For My Father

by Ben Ziman-Bright

Dad was yellow, behind his greying beard.

” It’s his liver,” the doctor said, “It’s failing.”

He took it well, the news, because he’d feared

For a while: Dad could feel his body ailing.

It was the drugs that did it, we all reckoned.

The pink and white pills that were fixing him:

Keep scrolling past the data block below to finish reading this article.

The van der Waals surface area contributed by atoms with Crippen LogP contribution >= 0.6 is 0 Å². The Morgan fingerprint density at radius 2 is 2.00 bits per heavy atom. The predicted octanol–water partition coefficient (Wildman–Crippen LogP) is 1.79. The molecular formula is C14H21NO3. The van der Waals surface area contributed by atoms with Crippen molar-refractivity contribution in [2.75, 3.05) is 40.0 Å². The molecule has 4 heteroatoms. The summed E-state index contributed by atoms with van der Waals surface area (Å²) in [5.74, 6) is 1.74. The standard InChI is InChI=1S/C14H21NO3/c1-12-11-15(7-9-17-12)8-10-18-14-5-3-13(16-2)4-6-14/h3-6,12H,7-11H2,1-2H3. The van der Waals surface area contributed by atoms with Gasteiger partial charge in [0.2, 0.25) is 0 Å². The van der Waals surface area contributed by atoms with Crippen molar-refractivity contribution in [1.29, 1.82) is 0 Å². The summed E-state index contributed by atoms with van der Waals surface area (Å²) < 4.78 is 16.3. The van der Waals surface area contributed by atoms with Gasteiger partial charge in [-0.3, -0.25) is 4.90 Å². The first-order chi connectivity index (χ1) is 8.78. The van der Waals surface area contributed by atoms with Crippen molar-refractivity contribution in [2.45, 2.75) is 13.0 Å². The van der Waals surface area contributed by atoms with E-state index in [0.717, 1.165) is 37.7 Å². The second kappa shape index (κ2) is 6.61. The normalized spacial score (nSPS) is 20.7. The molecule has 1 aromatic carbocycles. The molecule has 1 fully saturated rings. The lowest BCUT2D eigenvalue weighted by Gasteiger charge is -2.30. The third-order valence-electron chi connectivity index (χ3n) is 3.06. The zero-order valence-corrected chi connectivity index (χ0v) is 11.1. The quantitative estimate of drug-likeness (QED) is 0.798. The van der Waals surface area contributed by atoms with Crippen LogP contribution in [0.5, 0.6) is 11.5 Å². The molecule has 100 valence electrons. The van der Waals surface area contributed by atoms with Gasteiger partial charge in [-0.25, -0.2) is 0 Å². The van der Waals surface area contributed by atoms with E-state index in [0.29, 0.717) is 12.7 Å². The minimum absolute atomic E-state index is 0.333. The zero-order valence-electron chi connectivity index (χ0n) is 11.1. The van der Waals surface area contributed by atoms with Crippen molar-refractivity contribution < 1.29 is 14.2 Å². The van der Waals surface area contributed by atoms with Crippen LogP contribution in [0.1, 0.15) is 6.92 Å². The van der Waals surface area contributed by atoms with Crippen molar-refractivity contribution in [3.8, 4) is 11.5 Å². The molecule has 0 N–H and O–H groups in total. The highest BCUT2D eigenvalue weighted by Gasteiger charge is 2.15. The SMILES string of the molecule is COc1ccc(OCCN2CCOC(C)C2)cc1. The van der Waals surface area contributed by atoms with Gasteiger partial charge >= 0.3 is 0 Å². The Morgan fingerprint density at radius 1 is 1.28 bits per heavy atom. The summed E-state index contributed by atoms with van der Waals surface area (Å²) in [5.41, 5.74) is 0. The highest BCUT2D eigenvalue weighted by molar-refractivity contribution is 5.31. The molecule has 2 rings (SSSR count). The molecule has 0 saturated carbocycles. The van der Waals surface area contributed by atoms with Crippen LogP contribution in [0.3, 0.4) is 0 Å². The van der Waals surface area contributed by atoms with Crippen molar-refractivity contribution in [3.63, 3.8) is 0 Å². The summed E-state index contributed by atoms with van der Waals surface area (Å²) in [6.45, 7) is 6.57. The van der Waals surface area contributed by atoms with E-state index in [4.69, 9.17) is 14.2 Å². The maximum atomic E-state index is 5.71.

Saved from one death and served up to a second.

Now sweat clings to his face, deathly and grim,

As he drifts wordlessly about, almost

Lost, contemplating his end. I can’t seem

To talk to him, this slouching, pale half-ghost;

He doesn’t look like Dad, just some sad dream –

Ghostless machine, a form without a face –

Or something hollow left there in his place.

“It’s good,” he barely rasped, “When a man knows

His time is up, and makes sense of what’s there,

So he can set things right before he goes.”

But that still doesn’t make it fair.